The New CinePaint Team
If you’ve looked at changes to our CinePaint Team web page this week, you may be wondering, who are all these people?
Image courtesy U.S. Air Force
Types of CinePaint Developers
Under our CinePaint Active Developers section is everyone who’s contributed a patch or code via CVS that I expect to have included in our next release. Because volunteer developers cycle in and out of the project at will, I define who’s active based on actual contributions, not on factors such as whether they’re working on CinePaint today or have written code that I haven’t seen, yet.
Under our New Developers section is everyone who’s volunteered to join CinePaint recently. Recruiting and training new volunteers is part of my role as project leader.
With new volunteers, I can’t tell at first who’s going to be stellar and who will flake. To separate the wheat from the chaff, I have new developers start by building CinePaint from anonymous CVS. Unfortunately, most new developers will give up and vanish without completing that simple task. Volunteers simply fade away when they get busy with something else or discover that software development can be challenging. This isn’t a problem special to CinePaint. It’s normal.
Under our Secret Developers section is...well, that’s a secret. In the film industry, it’s normal to work in secret, to wait until your next movie releases before you reveal any of your tricks. If you’re a studio programmer working on something you want to open source, there’s the question of whether the studio legal department will eventually allow you to give the code away. There’s no point in announcing anything until that’s decided, when I actually get the code. Sony Pictures Imageworks and ILM are studios that have contributed code.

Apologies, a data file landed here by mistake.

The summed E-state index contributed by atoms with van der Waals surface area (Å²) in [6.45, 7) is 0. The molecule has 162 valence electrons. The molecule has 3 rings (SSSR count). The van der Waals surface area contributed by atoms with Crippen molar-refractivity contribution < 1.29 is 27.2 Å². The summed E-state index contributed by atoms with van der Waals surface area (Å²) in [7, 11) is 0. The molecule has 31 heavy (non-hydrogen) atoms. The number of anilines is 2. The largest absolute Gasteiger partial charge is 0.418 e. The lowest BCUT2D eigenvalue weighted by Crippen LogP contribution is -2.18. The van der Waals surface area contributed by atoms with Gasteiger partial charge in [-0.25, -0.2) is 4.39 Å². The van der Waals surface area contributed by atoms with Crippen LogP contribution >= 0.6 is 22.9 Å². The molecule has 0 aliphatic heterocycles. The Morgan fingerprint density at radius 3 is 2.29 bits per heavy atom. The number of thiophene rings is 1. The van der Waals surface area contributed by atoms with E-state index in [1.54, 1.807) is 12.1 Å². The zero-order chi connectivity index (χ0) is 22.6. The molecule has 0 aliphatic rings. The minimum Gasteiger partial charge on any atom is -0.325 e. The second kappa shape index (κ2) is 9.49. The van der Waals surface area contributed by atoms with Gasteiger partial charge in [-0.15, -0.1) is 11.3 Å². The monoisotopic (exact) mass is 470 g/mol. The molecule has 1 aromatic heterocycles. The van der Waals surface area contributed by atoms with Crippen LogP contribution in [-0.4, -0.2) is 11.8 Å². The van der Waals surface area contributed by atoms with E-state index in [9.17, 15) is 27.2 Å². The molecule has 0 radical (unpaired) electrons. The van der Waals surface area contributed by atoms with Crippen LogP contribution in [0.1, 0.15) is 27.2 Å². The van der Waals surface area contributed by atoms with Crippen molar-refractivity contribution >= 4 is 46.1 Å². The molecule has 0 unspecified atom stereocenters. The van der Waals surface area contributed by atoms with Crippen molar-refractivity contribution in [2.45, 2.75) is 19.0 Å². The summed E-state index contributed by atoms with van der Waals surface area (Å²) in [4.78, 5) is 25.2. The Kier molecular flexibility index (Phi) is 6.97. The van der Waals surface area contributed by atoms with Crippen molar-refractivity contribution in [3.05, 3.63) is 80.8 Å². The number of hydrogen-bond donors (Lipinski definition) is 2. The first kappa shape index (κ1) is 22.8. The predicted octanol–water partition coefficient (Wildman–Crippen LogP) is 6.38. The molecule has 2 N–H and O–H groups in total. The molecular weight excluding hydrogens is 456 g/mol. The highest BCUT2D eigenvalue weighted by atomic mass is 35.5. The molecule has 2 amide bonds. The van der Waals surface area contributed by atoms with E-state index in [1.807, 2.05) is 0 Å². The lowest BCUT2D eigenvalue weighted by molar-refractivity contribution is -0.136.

Another type of secret programmer is the graduate student working on his thesis. Stefan Klein, who added CMS and 16-bit binary fixed-point color support to CinePaint in 2004, is an example of a grad student developer who made a significant contribution. Graduate work isn’t that secret, but the student may not want to announce his research too broadly until he finishes his thesis. We don’t have any grad student projects currently.
New Release Manager is the Old Release Manager
One of our team changes is me. Based on community feedback, I decided that getting CinePaint released and back into Debian should be our highest priority. Not counting our Mac native port release, CinePaint hasn’t had a new release since June 2007. As discussed here previously, CinePaint’s release manager was set on a plan that would not make Debian any priority. When we couldn’t agree on a plan, he resigned. I’ve become the release manager again.
Debian CinePaint Support
As part of an effort to get our Debian and Ubuntu distribution in order, I’ve reached out for help in those communities. Lars Wirzenius of Finland, who I met at Ubuntu FOSScamp last week, has volunteered to help with our Debian packaging. He joins Jonas Smedegaard of Denmark, who I met at Open Source Days, and H.S. Teoh, who contributed CinePaint’s Scons patch. All three are official Debian packagers, not trainees.
Ubuntu CinePaint Support
Lars Wirzenius is both a Debian packager and a Ubuntu packager. He’s our new Ubuntu packager. At FOSScamp I saw Ubuntu community manager Jono Bacon, who’d already offered support. Although not at FOSScamp, Ubuntu Studio project lead Luis de Bethencourt has promised to help as much as he can. I talked with Ubuntu project leader Mark Shuttleworth. He sat in on my FOSScamp presentation on Open Source Team Leadership. He suggested that CinePaint use Ubuntu LauchPad and make use of the Bazaar version control system. More on that another time…
Love you guys!